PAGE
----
Awesomely, two people came here in the past month by searching "do frenchwomen do crafts". They do have yarn stores in France, so I'm guessing yes. (I may have never mentioned this, but when I was in Paris for my honeymoon 4 years ago, I bought a Phildar knitting pattern booklet for some adorable children's knits. None of which I've made yet, but maybe someday.)
Also, as long as I'm digressing, what is up with all the adverbs today? Probably a side effect of trying to avoid them in my novel.
Anyhoodle, I also get some people trying to find out if it's OK to be fashionably late to a party, or how fashionably late they should be, or some variation of that. Since I've thrown a few parties in my day, opinions? I has them.
First, let me say that when you should arrive at a party varies by culture and even by your group of friends (and possibly their age). Marian Keyes wrote in one of her books that in England, you show up exactly on time, while in Ireland, it's tremendously rude to show up less than an hour late.
In my 20s (in the boondocks of Brooklyn), I threw a Halloween party and the first guests arrived an hour after I said the party started. It was an old friend and she made a joke about how I could stop worrying that no one was coming. Which I had totally been doing. Even though it wasn't the first Halloween party I'd thrown for that group of friends.
A couple of years before that, I was invited to a party a college friend's place in a more fashionable section of Brooklyn. I showed up at 8 like the invite said. The host told me that he said 8 because that way everyone would show up at 9. He then ignored me for an hour while he talked long distance to a friend. He was always ducking out of things to call friends in crisis, so it wasn't out of character, but still. Dude.
Now when I throw parties, people tend to show up early. Partially, this is because I live somewhere easily accessible by public transportation and you can never be sure how long it's going to take to get anywhere. Another part is that we're in our 30s now, and don't end our evenings in the wee hours of the morning, so we all start our evenings earlier. I think part of it might be because I've met several of my current friends through DWNY (a Doctor Who fan group--HA is a founding member--how's that for geek cred?) and we used to host video meet ups and people didn't want to be late and miss any of the show.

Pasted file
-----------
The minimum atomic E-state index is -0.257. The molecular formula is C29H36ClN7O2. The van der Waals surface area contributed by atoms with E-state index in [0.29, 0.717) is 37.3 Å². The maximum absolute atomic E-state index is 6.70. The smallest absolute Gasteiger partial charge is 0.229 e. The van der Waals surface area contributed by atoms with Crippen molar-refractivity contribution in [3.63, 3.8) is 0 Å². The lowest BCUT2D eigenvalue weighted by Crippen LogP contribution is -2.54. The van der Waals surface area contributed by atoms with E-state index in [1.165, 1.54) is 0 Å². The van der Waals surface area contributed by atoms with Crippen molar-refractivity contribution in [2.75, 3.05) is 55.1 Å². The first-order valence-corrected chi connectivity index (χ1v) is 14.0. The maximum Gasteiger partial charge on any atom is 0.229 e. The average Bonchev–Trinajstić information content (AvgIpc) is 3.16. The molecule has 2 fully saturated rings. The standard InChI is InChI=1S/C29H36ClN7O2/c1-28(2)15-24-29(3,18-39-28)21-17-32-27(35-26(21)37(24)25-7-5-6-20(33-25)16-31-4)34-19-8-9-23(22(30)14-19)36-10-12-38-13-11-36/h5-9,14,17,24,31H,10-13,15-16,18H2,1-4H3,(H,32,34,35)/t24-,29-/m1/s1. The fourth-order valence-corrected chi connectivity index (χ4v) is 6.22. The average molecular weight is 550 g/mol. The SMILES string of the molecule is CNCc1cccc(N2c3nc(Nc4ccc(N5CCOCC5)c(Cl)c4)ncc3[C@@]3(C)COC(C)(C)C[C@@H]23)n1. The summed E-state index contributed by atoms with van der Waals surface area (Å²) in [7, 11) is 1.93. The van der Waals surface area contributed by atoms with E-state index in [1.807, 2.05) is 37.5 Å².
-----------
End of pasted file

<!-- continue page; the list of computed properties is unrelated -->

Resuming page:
Of course, this meant that some people would show up an hour early while we were still cleaning, and then corner us into a conversation that kept us from cleaning. One time, a planned subway diversion didn't happen, so everyone was early. The first person to apologize for being early was the third person to arrive.
So when you find yourself wondering "should I be fashionably late to this party?", ask yourself how well you know the hosts. Would they be comfortable chatting with you while they're still chopping the crudités? Then arrive on time, and if you find yourself arriving a little early, they come on in and help them set up.
If you don't know them that well and you're early, go for a walk, go for a cocoa, anything to keep from turning up before they're ready for you. If you don't relish the thought of having a few minutes to chat with the hosts before everyone arrives, show up 15-30 minutes after the starting time.
That's for regular parties. For sit down dinner parties where everyone is going to eat at the same time, 15 minutes late should be the max. Do not get between people and their dinner if you can avoid it. This is the one occasion when the start time really means something.
The whole concept of being fashionably late in theory feels like you want to make an entrance, when in practice, people want to be fashionably late because they're afraid to be the first guests to arrive, which gets in the way of standing around with a drink in your hand, not talking to anyone because you're too shy to mingle. So suck it up, and be considerate of your host when planning when to arrive at a party.
Speaking of mingling, I was once disgusted by co-workers who went into a work cocktail hour with no intention of mingling with anyone, when their mission should've been working the room to convince everyone that we deserved the contract we'd won, and that they should like us. (Most of the guests were clients.) So I read a book on mingling so I'd never be like that. The one tip from the book that I still use is to have a few conversation openers planned. That way, you can fall back on those sentences when the whole talking to human beings thing gets scary. For example, if you're at a birthday party, you can start all conversations with "How to do you know the birthday girl?" At DWNY meet ups, I often ask people who their favorite Doctor is and the conversation flows quite nicely from that.
What do you guys think about it?